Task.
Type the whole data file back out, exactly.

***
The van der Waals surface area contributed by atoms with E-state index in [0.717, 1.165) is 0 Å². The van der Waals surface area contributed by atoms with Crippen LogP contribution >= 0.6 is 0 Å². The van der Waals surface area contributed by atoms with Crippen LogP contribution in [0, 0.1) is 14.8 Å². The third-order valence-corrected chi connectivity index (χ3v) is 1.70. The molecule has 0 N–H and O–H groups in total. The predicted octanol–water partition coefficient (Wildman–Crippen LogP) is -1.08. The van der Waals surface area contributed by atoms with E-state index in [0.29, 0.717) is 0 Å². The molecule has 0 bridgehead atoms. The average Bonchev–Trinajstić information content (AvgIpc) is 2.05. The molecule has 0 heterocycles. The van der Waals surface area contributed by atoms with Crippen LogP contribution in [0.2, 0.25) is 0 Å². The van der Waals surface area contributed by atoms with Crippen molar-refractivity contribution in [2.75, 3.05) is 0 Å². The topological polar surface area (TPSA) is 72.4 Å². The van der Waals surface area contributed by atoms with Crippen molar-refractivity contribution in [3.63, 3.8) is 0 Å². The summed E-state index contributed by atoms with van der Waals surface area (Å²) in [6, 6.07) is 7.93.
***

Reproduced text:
The van der Waals surface area contributed by atoms with E-state index in [0.717, 1.165) is 0 Å². The van der Waals surface area contributed by atoms with Crippen LogP contribution >= 0.6 is 0 Å². The van der Waals surface area contributed by atoms with Crippen LogP contribution in [0, 0.1) is 14.8 Å². The third-order valence-corrected chi connectivity index (χ3v) is 1.70. The molecule has 0 N–H and O–H groups in total. The predicted octanol–water partition coefficient (Wildman–Crippen LogP) is -1.08. The van der Waals surface area contributed by atoms with E-state index in [0.29, 0.717) is 0 Å². The molecule has 0 bridgehead atoms. The average Bonchev–Trinajstić information content (AvgIpc) is 2.05. The molecule has 0 heterocycles. The van der Waals surface area contributed by atoms with Crippen LogP contribution in [0.2, 0.25) is 0 Å². The van der Waals surface area contributed by atoms with Crippen molar-refractivity contribution in [2.75, 3.05) is 0 Å². The topological polar surface area (TPSA) is 72.4 Å². The van der Waals surface area contributed by atoms with Crippen molar-refractivity contribution in [3.63, 3.8) is 0 Å². The summed E-state index contributed by atoms with van der Waals surface area (Å²) in [6, 6.07) is 7.93.